Drone Disruption: Civilians Are Shutting Down Airports With Their Unmanned AircraftPlay
With Meghna Chakrabarti
Another airport is shut down after an apparent drone sighting. We’ll unpack drone disruption and what to do about it.
Alan Levin, reporter for Bloomberg News covering aviation and drones. (@AlanLevin1)
John Halinski, former deputy administrator at the Transportation Security Administration. Consultant for the International Civil Aviation Organization. (@JohnHalinski)
Captain Larry Rooney, president of the Coalition of Airline Pilots Association (@CAPApilots). A 35-year veteran of the airline industry with an extensive background in aviation safety, training, security and domestic and international flight operations.
Adam Lisberg, spokesman for the drone manufacturer DJI (@DJIGlobal), which produces an estimated 75 percent of the world's drones. (@adamlisberg)
From The Reading List
Bloomberg: "Newark Pilot Says Drone ‘Probably 20 Feet, 30 Feet’ From Wing" — "The pilot on the United Airlines flight nearing Newark Liberty International Airport was given plenty of warning by air-traffic control that a drone was in his vicinity. Still, he sounded stunned at what he saw.
"'We missed the drone by about 30 feet off our right wing,' the pilot radioed, stifling an incredulous chortle.
"The United crew’s report was the second sighting within minutes and that was all it took for controllers to halt arrivals at one of the New York area’s busy airports, triggering hours of delays. More than 40 flights headed to Newark were disrupted as the airport temporarily shut down arrivals Tuesday after the report from the United pilot.
"'OK, and looks like about the same altitude?' the air-traffic controller replied, according to a recording of Tuesday afternoon’s incident made available by the website LiveATC.net."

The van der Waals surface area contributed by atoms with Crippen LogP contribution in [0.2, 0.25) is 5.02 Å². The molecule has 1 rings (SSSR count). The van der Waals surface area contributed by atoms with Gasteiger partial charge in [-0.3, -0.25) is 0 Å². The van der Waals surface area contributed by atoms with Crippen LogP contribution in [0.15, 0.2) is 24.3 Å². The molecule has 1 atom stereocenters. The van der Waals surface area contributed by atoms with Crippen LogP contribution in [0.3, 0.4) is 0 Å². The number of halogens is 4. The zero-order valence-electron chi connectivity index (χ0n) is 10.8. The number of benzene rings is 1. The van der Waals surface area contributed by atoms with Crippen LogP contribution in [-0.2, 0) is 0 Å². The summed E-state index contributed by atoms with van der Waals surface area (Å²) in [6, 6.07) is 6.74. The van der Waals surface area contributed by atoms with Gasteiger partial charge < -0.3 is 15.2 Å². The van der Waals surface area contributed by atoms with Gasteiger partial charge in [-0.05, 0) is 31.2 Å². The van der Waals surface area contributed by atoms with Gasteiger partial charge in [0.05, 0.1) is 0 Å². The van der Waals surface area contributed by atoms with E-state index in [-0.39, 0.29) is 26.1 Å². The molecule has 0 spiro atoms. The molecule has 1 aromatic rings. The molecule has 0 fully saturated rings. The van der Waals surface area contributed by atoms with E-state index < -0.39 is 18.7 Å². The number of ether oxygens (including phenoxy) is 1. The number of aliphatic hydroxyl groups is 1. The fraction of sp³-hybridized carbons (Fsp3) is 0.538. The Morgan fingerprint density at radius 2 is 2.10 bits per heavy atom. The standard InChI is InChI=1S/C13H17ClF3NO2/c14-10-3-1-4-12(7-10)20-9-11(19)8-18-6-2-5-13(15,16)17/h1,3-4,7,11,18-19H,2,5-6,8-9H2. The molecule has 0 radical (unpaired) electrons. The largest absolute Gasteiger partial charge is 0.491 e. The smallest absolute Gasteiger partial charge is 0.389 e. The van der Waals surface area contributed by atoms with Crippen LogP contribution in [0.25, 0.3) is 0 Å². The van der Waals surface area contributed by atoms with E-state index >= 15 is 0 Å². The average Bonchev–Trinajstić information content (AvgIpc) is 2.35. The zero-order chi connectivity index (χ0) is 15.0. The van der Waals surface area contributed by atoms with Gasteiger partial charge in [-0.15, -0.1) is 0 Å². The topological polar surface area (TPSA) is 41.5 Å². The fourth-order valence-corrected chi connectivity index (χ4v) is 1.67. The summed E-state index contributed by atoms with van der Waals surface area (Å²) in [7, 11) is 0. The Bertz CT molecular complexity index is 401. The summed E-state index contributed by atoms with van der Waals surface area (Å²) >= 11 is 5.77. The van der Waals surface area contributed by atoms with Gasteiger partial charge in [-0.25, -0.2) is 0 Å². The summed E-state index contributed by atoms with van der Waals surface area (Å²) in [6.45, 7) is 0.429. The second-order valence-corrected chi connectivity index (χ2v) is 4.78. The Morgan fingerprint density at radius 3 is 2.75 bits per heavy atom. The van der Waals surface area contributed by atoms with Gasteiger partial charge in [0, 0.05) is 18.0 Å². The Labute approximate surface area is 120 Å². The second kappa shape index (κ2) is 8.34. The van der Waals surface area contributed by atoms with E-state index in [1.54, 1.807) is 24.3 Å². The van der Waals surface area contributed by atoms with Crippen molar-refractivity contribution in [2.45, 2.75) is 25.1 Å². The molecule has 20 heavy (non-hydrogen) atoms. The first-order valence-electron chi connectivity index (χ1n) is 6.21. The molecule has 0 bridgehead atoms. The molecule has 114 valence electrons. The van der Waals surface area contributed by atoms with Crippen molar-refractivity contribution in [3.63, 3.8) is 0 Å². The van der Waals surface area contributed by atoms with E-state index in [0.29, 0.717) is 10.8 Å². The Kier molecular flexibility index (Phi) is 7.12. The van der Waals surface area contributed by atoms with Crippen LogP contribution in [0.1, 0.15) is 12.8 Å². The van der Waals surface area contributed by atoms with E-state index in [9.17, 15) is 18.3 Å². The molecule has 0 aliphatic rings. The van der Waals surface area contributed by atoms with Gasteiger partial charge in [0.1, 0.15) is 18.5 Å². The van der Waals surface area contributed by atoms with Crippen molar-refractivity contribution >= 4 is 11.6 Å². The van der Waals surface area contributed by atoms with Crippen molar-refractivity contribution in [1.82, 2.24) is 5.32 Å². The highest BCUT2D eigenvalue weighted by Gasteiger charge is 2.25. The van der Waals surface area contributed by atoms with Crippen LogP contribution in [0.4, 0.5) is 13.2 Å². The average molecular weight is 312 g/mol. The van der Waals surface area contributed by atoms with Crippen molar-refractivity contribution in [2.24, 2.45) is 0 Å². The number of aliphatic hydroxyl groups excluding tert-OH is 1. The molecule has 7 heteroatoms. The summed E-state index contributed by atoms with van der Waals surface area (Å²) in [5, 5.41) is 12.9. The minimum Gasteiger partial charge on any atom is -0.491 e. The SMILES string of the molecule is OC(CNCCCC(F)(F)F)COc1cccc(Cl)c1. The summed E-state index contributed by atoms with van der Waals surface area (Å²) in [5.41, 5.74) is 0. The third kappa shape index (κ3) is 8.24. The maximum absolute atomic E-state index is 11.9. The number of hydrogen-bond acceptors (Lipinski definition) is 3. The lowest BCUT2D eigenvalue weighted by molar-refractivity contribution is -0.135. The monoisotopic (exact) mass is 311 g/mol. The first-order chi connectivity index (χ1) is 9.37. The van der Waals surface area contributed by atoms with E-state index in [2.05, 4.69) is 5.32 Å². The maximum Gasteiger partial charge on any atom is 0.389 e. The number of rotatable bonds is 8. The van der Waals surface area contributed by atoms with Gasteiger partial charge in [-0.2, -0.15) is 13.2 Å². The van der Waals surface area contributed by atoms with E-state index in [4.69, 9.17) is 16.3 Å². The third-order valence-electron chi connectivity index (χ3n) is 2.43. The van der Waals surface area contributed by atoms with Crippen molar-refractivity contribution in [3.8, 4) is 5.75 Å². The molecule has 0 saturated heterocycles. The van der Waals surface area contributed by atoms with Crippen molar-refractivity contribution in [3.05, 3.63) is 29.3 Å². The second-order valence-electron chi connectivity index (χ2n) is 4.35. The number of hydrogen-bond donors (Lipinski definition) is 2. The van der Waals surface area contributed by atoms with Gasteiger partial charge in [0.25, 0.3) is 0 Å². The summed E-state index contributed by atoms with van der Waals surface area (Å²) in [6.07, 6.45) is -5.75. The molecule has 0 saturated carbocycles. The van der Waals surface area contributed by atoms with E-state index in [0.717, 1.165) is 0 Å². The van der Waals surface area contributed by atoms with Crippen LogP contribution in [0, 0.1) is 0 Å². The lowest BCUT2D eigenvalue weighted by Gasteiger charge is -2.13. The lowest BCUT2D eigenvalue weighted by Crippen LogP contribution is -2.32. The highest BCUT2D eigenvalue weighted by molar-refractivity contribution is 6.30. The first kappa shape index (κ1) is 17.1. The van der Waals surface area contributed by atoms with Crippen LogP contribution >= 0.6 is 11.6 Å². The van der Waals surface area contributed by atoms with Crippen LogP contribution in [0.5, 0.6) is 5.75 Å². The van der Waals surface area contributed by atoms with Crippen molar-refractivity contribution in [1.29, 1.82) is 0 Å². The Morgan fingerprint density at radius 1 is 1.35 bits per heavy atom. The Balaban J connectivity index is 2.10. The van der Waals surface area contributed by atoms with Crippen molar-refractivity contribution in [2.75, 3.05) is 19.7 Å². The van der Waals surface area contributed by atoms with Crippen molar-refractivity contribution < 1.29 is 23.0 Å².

New York Times: "Q&A: A Look at What Happens When Drones Get Near Airports" — "The ability of drones to interfere with airliners — and inconvenience their passengers — has now been demonstrated on two continents, and the problem is likely to get worse as the number of small, unmanned devices multiply.
"Law enforcement authorities are trying to figure out who flew a drone so high and so close to Newark Liberty International Airport that incoming flights were held up briefly during a peak hour at one of the nation's busiest airports.
"Flights resumed within about 30 minutes — much more quickly than after a similar incident last month at London's Gatwick Airport.
"Here are some common questions readers have about these incidents and brief answers."
Washington Post: "Did a pair of drones interfere with flights at Newark Airport, or was it something else?" — "One day after reports of drone activity near Newark Liberty International Airport temporarily halted flights, there are questions about whether the unmanned object spotted in the New Jersey sky was indeed a drone.
"Officials with the Federal Aviation Administration said at about 4:45 p.m. on Tuesday they received two reports of possible drones operating near Newark Airport. One came from a Southwest Airlines pilot and the other from a United Airlines pilot who spotted what they believed was a drone in the air as they prepared to land at Newark. However, an FAA spokesman said Wednesday that the agency has been unable to independently confirm the sightings.
"'We continue to work with local law enforcement to find additional evidence,' the spokesman said.
"The agency had initially said that the drones were spotted near Teterboro Airport, a smaller airport located about 17 miles north of Newark. On Wednesday, they said the drones were operating about nine miles from Newark Airport in airspace used by incoming flights.
BBC: "EasyJet says drone chaos was 'wake-up call' for airports" — "EasyJet has said last month's drone disruption at Gatwick was a 'wake-up call' for airports.
"The drones caused blanket cancellations over a number of days in December and mass passenger disruption as a result.
"The airline said the drones cost it £15m in passenger compensation and lost revenues, and hit 82,000 customers.
"EasyJet's chief executive, Johan Lundgren, said he was 'disappointed' the airport took so long to resolve the situation and reopen the runways.
"He acknowledged it was a 'criminal act' and difficult to guard against."
Stefano Kotsonis produced this hour for broadcast.
This program aired on January 28, 2019.